This small town is a popular refuge for Tucumanos to escape the summer heat at 2.700 meters altitude. Besides that, the surrounding scenery is truly stunning.
Coming from Tucuman, the road first runs through the gorge of Rio de los Sosas. Its steep slopes are covered with the most amazing, most dense, greenest subtropical forest ever. As the road winds its way up the river disappears way down. It reminded us a lot of mountain roads in Bolivia. The slight drizzle and fog created an incredible atmosphere. Even people who find the word “mystic” cheesy would have agreed that this was the only proper word to describe this scenery!
Unfortunately, the fog got thicker and thicker and soon we only saw our very immediate surroundings. After we passed the hamlet of La Angostura, with its dike that creates the biggest artificial lake in Argentina, the scenery changed abruptly and completely. The dense forest had magically disappeared and was replaced by grassy hills with grazing cows, not a single tree.
We had planned to stay over night in Tafi del Valle and do a few short hikes, but all the nice and affordable hostels were booked. This and the fact that it had not stopped raining made us decide to move on to Amachia de Valle near the ruins at Quilmes. During this 50 kilometre drive on a windy mountain road, we were completely engulfed by fog. We could not see a thing and only guessed how scenic it might be.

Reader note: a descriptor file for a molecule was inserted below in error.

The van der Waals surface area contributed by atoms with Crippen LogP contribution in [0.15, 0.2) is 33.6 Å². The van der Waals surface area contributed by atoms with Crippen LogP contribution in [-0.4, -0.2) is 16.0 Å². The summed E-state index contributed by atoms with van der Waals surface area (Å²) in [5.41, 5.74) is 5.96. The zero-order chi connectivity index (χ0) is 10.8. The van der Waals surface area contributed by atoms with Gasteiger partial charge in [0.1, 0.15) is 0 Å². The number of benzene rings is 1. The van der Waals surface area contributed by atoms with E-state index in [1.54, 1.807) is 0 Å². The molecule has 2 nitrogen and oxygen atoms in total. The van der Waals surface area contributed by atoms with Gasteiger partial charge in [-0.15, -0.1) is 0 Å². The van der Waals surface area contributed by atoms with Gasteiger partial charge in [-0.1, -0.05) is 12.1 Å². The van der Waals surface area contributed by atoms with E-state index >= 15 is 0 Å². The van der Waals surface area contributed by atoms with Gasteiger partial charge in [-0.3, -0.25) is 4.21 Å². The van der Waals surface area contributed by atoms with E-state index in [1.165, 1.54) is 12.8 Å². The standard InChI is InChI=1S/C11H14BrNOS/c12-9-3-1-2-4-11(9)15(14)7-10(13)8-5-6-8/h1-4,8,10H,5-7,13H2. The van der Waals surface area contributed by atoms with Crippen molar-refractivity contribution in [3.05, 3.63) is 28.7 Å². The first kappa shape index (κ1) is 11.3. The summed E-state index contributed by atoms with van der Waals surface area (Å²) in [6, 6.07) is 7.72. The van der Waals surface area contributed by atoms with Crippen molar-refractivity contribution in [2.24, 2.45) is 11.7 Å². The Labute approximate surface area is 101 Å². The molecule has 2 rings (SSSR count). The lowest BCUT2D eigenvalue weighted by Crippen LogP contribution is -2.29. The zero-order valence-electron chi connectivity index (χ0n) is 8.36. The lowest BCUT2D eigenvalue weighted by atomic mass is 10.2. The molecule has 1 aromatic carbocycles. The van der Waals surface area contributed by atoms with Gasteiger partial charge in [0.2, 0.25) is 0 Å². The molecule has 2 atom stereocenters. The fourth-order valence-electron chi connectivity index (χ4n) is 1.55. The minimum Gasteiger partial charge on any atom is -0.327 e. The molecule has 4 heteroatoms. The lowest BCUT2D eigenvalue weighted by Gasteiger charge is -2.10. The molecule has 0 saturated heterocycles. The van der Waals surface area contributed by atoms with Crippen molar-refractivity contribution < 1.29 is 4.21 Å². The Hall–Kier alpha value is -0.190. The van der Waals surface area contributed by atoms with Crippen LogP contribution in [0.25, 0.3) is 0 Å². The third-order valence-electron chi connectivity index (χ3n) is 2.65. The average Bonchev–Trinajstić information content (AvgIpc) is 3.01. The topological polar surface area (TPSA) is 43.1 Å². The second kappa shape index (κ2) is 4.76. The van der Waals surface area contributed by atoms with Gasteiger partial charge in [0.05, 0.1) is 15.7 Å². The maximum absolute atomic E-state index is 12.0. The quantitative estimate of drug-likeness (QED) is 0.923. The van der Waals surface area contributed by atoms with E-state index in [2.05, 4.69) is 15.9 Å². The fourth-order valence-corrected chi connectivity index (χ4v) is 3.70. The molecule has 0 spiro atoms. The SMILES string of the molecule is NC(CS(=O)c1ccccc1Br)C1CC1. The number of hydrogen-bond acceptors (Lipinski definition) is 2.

Once the fog lifted, we arrived in another completely different setting. Now the area was dry with huge tall “Cardones” cactuses all over the place. People on horses are a common sight in this area, we even saw a real cowboy swinging a lasso while riding through this forest of cactuses.
We decided to stay over night at the next possible place, because Heidi was seriously suffering from not getting enough sleep during the last three nights: one night at the carnival, one night on the bus and one night talking to Spanish tourists till the wee hours took its toll!
In Amachio del Valle, a tiny village with only a few accommodations, we found a cabana behind the local gas station. Now if this sounds a bit unromantic, we truly enjoyed it! It was quiet, comfortable and a true bargain.
We bought cheese at the market, bread and a local red wine and celebrated or better mourned that we passed a magic mark that day: we have been travelling 178 days, half of our Year Off!